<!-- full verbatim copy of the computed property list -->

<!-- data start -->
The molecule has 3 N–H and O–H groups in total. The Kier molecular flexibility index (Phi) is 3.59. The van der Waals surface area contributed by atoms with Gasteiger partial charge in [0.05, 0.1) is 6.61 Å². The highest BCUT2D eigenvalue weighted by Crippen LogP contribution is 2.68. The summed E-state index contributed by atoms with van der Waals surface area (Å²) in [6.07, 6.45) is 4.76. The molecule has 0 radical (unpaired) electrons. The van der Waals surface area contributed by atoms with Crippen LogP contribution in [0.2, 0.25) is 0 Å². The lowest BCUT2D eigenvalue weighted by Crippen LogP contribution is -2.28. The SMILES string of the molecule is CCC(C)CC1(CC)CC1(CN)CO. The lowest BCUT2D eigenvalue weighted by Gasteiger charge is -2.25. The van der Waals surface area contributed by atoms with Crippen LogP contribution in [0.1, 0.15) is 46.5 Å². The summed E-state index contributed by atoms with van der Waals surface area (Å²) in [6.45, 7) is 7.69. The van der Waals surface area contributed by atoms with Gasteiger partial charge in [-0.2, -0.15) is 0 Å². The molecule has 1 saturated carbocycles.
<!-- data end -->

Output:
The molecule has 3 N–H and O–H groups in total. The Kier molecular flexibility index (Phi) is 3.59. The van der Waals surface area contributed by atoms with Gasteiger partial charge in [0.05, 0.1) is 6.61 Å². The highest BCUT2D eigenvalue weighted by Crippen LogP contribution is 2.68. The summed E-state index contributed by atoms with van der Waals surface area (Å²) in [6.07, 6.45) is 4.76. The molecule has 0 radical (unpaired) electrons. The van der Waals surface area contributed by atoms with Crippen LogP contribution in [0.2, 0.25) is 0 Å². The lowest BCUT2D eigenvalue weighted by Crippen LogP contribution is -2.28. The SMILES string of the molecule is CCC(C)CC1(CC)CC1(CN)CO. The lowest BCUT2D eigenvalue weighted by Gasteiger charge is -2.25. The van der Waals surface area contributed by atoms with Crippen LogP contribution in [0.1, 0.15) is 46.5 Å². The summed E-state index contributed by atoms with van der Waals surface area (Å²) in [6.45, 7) is 7.69. The van der Waals surface area contributed by atoms with Gasteiger partial charge in [-0.2, -0.15) is 0 Å². The molecule has 1 saturated carbocycles.